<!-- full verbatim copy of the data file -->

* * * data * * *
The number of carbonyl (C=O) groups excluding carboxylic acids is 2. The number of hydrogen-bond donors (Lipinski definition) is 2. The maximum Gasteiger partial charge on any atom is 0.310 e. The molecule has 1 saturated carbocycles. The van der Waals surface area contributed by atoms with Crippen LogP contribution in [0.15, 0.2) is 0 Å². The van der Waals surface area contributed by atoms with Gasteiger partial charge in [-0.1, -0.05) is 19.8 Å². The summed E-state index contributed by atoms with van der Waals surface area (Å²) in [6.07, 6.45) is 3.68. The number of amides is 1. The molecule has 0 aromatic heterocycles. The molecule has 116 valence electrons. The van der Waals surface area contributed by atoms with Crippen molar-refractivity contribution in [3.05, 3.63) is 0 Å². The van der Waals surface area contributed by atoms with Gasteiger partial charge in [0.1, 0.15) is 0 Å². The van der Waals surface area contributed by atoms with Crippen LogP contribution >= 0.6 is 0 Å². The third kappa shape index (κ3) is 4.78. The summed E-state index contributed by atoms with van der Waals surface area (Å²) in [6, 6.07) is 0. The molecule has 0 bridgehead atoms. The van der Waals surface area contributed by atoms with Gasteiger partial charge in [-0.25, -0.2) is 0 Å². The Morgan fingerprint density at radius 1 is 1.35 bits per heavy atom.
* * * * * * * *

The number of carbonyl (C=O) groups excluding carboxylic acids is 2. The number of hydrogen-bond donors (Lipinski definition) is 2. The maximum Gasteiger partial charge on any atom is 0.310 e. The molecule has 1 saturated carbocycles. The van der Waals surface area contributed by atoms with Crippen LogP contribution in [0.15, 0.2) is 0 Å². The van der Waals surface area contributed by atoms with Gasteiger partial charge in [-0.1, -0.05) is 19.8 Å². The summed E-state index contributed by atoms with van der Waals surface area (Å²) in [6.07, 6.45) is 3.68. The number of amides is 1. The molecule has 0 aromatic heterocycles. The molecule has 116 valence electrons. The van der Waals surface area contributed by atoms with Crippen molar-refractivity contribution in [3.05, 3.63) is 0 Å². The van der Waals surface area contributed by atoms with Gasteiger partial charge in [0.1, 0.15) is 0 Å². The van der Waals surface area contributed by atoms with Crippen LogP contribution >= 0.6 is 0 Å². The third kappa shape index (κ3) is 4.78. The summed E-state index contributed by atoms with van der Waals surface area (Å²) in [6, 6.07) is 0. The molecule has 0 bridgehead atoms. The van der Waals surface area contributed by atoms with Gasteiger partial charge in [-0.25, -0.2) is 0 Å². The Morgan fingerprint density at radius 1 is 1.35 bits per heavy atom.